A MAN who attacked a paramedic and left him with life-changing injuries has been handed a suspended prison sentence.
Cemlyn Hughes, of Manod, Blaenau Ffestiniog, Gwynedd, pleaded guilty to assaulting an emergency worker, and was given an 11-week custodial sentence suspended for a year at Caernarfon Magistrates’ Court on Monday.
The 29-year-old was also ordered to abstain from alcohol for 120 days and pay £500 compensation to his victim, the Welsh Ambulance Service’s Dylan Lloyd Davies.
Paramedic Dylan was called to reports a man had been stabbed in Blaenau Ffestiniog in December, but on entering the property, found the defendant to be uncooperative.
In the presence of North Wales Police, Hughes launched a physical attack on Dylan, leaving him with a serious shoulder injury which meant he has been unable to work ever since.
Dylan, 45, recalls: “The initial report we had was that a man had been stabbed six times, but when we got there, there wasn’t a lot of blood.
“We were trying to understand what had happened to the man and make a scene assessment but he turned aggressive, and shouted to be left alone.
“He squared up to me so I put my hand out to create some space, but at that point he rugby tackled me across the room, physically lifting me off my feet.
“When I tried to defend myself, we both fell on top of the metal bed frame, him landing on top of me.
“I’ve been doing this job for a long time and you get a sixth sense when something is about to go wrong, but I didn’t get that here which is the frightening thing.
“I didn’t feel threatened at all until it was too late.”
Police arrested Hughes, but it was only later into his shift that Dylan realised he had sustained a serious injury.
He said: “Between the shock and the adrenaline, I felt fine initially.
“I went back to station to report it and de-brief with my colleagues, then while we were on the way to the next call, I realised I couldn’t lift my arm.
“Ten months on and I’m in as much pain now as I was in day one.”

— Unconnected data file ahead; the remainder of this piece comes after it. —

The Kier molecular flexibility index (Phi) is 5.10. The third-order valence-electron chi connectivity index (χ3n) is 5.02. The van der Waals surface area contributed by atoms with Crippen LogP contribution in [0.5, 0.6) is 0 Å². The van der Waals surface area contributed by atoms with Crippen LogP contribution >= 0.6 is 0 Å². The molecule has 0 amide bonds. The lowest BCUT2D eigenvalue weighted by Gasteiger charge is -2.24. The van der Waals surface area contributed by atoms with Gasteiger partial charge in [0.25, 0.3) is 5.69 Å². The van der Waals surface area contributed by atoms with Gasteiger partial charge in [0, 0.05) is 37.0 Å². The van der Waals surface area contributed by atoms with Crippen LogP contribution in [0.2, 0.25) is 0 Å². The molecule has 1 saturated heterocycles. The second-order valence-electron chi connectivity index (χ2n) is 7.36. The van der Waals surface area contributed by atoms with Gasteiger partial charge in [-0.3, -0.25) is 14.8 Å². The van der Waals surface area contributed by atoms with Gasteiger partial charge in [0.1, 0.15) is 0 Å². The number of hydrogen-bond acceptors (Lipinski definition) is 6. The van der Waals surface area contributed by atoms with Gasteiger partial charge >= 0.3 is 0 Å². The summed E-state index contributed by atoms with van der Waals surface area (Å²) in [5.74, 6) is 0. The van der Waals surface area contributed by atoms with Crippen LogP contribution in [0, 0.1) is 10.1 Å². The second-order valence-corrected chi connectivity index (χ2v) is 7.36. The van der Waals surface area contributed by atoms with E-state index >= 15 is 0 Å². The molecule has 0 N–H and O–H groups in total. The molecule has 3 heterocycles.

Doctors suspect that Dylan has torn a piece of cartilage in his shoulder, but the results of an MRI scan he had last week will confirm definitively.
If it is a significant tear, he will require surgery to fix it – but if not, he will continue with physiotherapy until he has regained his strength and mobility.
Dylan, who has been working from home on alternate duties since the attack, said: “My frustration on a scale of 1-10 is eleven, to be honest.
“Paramedicine is the job I’ve been doing for 17 years, and this split-second act by one man means I can no longer do that – I can’t help people.
“My partner Kirstie is an Emergency Medical Technician so I hear first-hand how stretched the service is, and you’re desperate to play your part but you can’t.
“The nature of our work means you sometimes come to expect aggression from members of the public – but it doesn’t mean you should stand for it.”
In May, the Welsh Ambulance Service launched its milestone new With Us, Not Against Us campaign in response to a rise in assaults on emergency workers in Wales.
More than 4,240 assaults were committed emergency workers, including police, fire and ambulance crews, in the period April 2019 – November 2020, representing a monthly average increase from 202 in 2019 to 222 in 2020, or 10%.
Assaults ranged from kicking, punching and head-butting, to spitting, biting and verbal abuse.
The Trust’s Chief Executive Jason Killens said: “Our ambulance crews are there to help people, but they can’t fight for someone’s life if they’re fighting for theirs.
“Our crews might have no choice but to leave a scene if their personal safety is compromised, and this isn’t helpful for anyone, least of all the patient.
“A split-second act of violence can have a devastating and long-term impact on our staff, both physically and emotionally.
“The debt of gratitude we owe to our emergency workers has never been greater, so now more than ever, we’re asking the public to work with us, not against us.”